Navy Medicine Keeps Runners Safe at Marine Corps Marathon

By Capt. Michele Weinstein, Chief of Staff, U.S. Navy Bureau of Medicine & Surgery 

"More than 22,000 participants ran the 2007 Marine Corps Marathon. The first Marine Corps Marathon began in 1976 with nearly 2,000 participants. Today, the MCM is the 4th largest US Marathon and 7th in the world. It is the largest marathon in the world that does not offer prize money, earning its nickname, "The People's Marathon."

Friday: 60/43

Saturday: 65/43

Those temperatures are the 10-day forecast predictions for Marine Corps Marathon race weekend in the metro D.C. area. Much warmer than that and it is sure to be a busy day for Navy Medicine.

Although 43 degrees may seem cold and mean gloves and a jacket that is great weather for a grueling 26.2 mile run. Each degree warmer means more dehydration, more muscle cramps and an increased risk for heat stroke. Navy Medicine will be ready to take care of all the runners race weekend; 3,000 kids in the Fun Run, 10,000 10k runners and 23,000 marathoners.

This week Naval Health Clinic Quantico, Va., providers and staff are reviewing protocols, finalizing aid station assignments, verifying licenses for volunteer medical staff, and learning the locations for all the medical support on the race course. Many are veterans, including Cmdr. Vincent LaPointe who has supported 10 marathons as an officer in charge of an aid station, are geared up and ready to roll. Medical t-shirts are packed and ready to be worn. The bright school bus-yellow shirt with the big red cross makes for a vibrant beacon for weary runners and spectators alike.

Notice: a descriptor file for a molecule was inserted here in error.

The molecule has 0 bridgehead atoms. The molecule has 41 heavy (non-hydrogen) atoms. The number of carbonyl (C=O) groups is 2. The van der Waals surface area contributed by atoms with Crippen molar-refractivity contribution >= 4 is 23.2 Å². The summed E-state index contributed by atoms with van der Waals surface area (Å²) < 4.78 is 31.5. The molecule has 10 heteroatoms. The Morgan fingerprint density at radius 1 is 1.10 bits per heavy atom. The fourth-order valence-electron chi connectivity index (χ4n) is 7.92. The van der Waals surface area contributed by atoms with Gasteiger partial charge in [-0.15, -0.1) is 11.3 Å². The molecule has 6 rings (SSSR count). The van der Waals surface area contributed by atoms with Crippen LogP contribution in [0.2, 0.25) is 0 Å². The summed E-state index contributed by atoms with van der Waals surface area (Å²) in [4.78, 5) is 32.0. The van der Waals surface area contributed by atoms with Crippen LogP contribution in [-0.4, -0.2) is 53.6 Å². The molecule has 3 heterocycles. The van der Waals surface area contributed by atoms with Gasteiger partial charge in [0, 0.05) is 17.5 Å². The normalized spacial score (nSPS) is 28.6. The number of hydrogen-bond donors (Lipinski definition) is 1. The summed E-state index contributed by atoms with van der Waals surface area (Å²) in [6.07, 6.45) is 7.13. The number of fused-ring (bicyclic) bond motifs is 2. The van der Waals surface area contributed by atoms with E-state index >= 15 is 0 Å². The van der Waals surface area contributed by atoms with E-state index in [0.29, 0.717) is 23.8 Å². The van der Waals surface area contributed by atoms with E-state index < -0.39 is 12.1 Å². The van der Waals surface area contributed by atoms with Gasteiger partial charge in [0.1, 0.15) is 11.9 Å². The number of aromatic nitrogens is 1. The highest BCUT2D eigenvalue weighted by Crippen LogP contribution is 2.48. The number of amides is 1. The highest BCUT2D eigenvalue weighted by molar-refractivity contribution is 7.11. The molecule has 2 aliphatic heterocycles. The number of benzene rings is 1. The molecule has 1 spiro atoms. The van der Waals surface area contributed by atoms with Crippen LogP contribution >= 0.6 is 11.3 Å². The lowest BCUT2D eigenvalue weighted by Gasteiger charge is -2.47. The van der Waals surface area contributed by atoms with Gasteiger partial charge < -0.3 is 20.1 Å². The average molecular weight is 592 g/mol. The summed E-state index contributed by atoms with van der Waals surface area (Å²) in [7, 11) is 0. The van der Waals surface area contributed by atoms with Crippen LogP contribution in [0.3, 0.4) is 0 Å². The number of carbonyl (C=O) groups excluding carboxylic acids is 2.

“Can you tell me where the link up location is?” “My boyfriend should have finished an hour ago but I can’t find him, would he be at medical?” These and many other questions get asked of the medical staff on marathon day.

The peak of the race for Navy Medicine is between 11:30 a.m. and 2 p.m., where the aid stations will see almost 400 runners in a short period of time. Injuries range from simple blisters and shin splints to nausea, vomiting and heat stroke. Always at the ready, the Navy Medicine team is prepared. The aid stations may look a bit chaotic, runners in various stages of undress, moaning, stretching, eating salty food but the team is ready.

In the several years that I have been serving on the marathon medical support team, I can recall tons of times when our personnel did so much more than attend to injuries.  We really are there to just help.  For instance, I remember a dad approached the medical information tent manned by clinic staff. “I can’t find my 15-year old twins and we have a flight to catch.” The man had run with a young child in the race, and he was a bit panicked, afraid to miss his flight back to the Midwest. Two Navy corpsmen found them at the finish festival, returned them to dad and quickly stepped away as dad started to let them know what he thought about their disappearance. We laugh about it now, but one of the children could have been seriously injured and due to our extensive tracking system for patients, we would have been able to locate them.

I remember another call that came into the command center one time. “One of our emergency medical responder’s wife is about to give birth at a local hospital, we want to get him there as soon as possible, can you find him?” The marathon bib number was given to the medical team at the finish line; he crossed the line, got his medal and picture and was whisked off in time to see the birth of his child.

That story is Navy Medicine-anytime, anywhere, doing what they do best: taking care of those in needs, whether it is in a Naval Hospital, a third-world country, or at the Marine Corps Marathon.

I am proud to be on the Navy Medicine team that supports the marathon this year and I hope I can continue to represent us for years to come!

This blog originally ran on DoD Live.